Recent UNESCO findings show that around half of the 100 countries reviewed had no climate change mentioned in their national curriculum frameworks. While 95% of surveyed teachers felt teaching climate change is important, less than 30% felt ready to teach about climate change in relation to their local context. With 75% of youth saying that they are frightened about their future, young people were at the forefront at COP26 in Glasgow and the pre-COP Youth4Climate event in Milan in 2021, calling upon governments to change education systems to ensure every learner is empowered with the needed knowledge, skills, values, and attitudes to lead the green social transformation.
Starting with the Greening Learning action area of the Greening Education Partnership launched during the Transforming Education Summit in New York (September 2022), UNESCO organized a series of survey and consultations targeting young people to document their needs and demands on climate change education. The findings showed that 70% of the surveyed youth cannot explain climate change in detail, or do not know anything about it. Yet, 91% of the respondents want to have more climate change taught at school, across the curriculum, through experiential, solution-driven and action-oriented approaches to benefit from true quality climate education.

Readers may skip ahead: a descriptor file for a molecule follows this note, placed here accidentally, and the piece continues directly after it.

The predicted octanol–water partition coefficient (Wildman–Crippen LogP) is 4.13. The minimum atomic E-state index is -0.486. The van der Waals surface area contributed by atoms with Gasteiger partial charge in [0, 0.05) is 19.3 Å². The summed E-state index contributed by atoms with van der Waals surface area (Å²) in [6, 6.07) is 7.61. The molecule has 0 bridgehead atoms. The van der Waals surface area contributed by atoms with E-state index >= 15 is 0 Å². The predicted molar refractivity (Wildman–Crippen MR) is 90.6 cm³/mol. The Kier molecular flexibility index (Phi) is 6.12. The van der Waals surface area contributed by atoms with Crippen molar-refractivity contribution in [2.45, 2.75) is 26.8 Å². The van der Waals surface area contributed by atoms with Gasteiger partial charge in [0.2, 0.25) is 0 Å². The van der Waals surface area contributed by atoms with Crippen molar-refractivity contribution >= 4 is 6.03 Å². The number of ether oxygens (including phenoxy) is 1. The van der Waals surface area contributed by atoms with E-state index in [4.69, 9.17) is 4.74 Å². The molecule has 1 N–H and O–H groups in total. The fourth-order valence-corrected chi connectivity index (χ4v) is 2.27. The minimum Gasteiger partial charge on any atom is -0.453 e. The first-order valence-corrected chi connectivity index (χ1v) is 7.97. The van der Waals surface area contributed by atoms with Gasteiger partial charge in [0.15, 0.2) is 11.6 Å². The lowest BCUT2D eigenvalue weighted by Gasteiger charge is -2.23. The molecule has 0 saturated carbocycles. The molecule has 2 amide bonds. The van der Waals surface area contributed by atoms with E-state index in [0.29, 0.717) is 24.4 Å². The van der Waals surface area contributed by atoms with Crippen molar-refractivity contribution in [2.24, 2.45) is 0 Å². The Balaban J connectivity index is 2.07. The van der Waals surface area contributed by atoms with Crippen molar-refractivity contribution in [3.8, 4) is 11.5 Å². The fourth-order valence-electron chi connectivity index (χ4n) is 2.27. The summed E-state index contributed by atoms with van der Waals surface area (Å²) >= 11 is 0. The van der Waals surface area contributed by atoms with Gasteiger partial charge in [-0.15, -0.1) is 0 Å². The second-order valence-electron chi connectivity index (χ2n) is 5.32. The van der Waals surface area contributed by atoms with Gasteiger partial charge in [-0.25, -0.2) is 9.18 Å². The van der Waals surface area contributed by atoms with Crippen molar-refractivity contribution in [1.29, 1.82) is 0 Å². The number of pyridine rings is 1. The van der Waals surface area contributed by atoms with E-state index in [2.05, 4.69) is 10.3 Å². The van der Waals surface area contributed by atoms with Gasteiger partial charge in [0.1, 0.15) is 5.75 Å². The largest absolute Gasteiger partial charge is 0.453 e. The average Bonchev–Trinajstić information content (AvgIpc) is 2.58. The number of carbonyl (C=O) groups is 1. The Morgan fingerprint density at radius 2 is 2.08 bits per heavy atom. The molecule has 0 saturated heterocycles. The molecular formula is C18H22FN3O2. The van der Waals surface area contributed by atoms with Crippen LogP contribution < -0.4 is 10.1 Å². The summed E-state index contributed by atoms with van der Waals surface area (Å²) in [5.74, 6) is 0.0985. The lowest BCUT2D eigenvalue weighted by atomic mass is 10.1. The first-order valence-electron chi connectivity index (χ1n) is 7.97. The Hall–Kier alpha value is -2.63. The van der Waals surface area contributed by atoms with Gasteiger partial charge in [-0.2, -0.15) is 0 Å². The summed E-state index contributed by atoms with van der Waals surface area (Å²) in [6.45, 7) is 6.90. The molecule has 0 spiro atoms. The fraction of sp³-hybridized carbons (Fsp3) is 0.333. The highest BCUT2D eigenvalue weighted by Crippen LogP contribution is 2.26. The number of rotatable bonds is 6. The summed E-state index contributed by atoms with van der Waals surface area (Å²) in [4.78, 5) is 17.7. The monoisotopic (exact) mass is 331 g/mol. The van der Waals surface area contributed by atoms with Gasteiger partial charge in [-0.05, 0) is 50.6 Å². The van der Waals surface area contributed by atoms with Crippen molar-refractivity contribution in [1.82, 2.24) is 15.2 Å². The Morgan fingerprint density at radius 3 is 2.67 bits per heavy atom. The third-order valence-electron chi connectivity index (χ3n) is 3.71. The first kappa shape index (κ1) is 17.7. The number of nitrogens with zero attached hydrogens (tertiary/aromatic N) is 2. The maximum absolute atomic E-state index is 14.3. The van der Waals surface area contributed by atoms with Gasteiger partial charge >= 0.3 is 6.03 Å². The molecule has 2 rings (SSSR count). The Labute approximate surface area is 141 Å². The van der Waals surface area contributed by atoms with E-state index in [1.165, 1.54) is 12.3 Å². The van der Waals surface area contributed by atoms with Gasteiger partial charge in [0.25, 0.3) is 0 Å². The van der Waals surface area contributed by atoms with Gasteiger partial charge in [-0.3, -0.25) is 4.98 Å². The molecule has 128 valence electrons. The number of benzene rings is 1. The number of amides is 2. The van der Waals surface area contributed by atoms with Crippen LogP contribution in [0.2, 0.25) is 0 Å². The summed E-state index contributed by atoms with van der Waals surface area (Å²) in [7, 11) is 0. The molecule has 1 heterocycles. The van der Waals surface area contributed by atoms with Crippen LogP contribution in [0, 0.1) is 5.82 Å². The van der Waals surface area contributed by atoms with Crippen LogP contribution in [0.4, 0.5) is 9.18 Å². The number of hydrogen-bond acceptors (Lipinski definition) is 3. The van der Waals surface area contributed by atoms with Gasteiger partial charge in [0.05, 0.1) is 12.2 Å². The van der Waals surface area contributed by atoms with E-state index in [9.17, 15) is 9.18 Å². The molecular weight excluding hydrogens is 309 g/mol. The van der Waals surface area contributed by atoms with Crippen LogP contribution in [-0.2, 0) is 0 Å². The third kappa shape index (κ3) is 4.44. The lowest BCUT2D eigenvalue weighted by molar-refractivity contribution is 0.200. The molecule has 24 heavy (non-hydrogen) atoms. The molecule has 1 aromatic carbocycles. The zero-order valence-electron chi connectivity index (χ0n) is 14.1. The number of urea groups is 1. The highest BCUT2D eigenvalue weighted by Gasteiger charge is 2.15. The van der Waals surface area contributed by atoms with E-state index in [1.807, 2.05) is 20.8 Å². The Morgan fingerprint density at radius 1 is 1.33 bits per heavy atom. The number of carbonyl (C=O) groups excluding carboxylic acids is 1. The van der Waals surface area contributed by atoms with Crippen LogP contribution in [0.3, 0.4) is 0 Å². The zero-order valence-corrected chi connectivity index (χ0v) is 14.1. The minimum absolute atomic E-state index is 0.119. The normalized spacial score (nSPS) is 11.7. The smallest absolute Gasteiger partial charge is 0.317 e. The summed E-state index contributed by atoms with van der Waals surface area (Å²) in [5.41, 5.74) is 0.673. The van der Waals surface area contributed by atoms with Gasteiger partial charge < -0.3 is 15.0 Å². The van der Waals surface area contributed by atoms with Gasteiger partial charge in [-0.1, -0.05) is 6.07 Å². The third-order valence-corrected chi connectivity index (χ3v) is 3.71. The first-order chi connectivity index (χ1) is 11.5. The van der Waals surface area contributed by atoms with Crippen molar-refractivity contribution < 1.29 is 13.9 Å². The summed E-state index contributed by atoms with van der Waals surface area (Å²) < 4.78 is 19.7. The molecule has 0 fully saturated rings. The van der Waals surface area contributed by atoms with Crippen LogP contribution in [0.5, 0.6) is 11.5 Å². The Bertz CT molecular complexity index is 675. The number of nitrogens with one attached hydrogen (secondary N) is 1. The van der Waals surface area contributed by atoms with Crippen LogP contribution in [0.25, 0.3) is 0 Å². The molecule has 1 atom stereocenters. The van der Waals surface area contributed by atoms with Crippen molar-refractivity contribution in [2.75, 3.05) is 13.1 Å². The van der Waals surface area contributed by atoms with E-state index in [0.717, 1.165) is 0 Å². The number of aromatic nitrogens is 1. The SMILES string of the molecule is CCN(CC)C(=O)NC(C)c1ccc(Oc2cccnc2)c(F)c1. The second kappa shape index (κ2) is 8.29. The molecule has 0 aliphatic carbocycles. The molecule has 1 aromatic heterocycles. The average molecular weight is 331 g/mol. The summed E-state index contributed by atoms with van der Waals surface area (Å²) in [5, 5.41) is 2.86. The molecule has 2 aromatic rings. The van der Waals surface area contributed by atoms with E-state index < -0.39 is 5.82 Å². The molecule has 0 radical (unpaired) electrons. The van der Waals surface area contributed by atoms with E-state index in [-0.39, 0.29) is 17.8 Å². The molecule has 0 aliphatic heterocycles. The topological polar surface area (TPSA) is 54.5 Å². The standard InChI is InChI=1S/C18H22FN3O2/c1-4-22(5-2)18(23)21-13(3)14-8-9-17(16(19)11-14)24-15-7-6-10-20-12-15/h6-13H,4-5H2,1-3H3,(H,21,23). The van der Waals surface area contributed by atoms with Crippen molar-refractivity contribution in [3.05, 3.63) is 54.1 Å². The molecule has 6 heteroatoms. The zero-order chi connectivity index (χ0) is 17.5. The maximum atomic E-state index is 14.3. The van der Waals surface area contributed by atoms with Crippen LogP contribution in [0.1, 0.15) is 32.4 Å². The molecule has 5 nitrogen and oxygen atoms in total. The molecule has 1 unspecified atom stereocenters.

The new UNESCO publication titled ‘Youth Demand Quality Climate Change Education’ will be launched on the occasion of Youth Day, 10th November, and UNESCO will organize a technical panel discussion to deep-dive into key findings on the report. In particular, recommendations from speakers on translating youth asks into concrete actions with an emphasis on curriculum guideline will be discussed.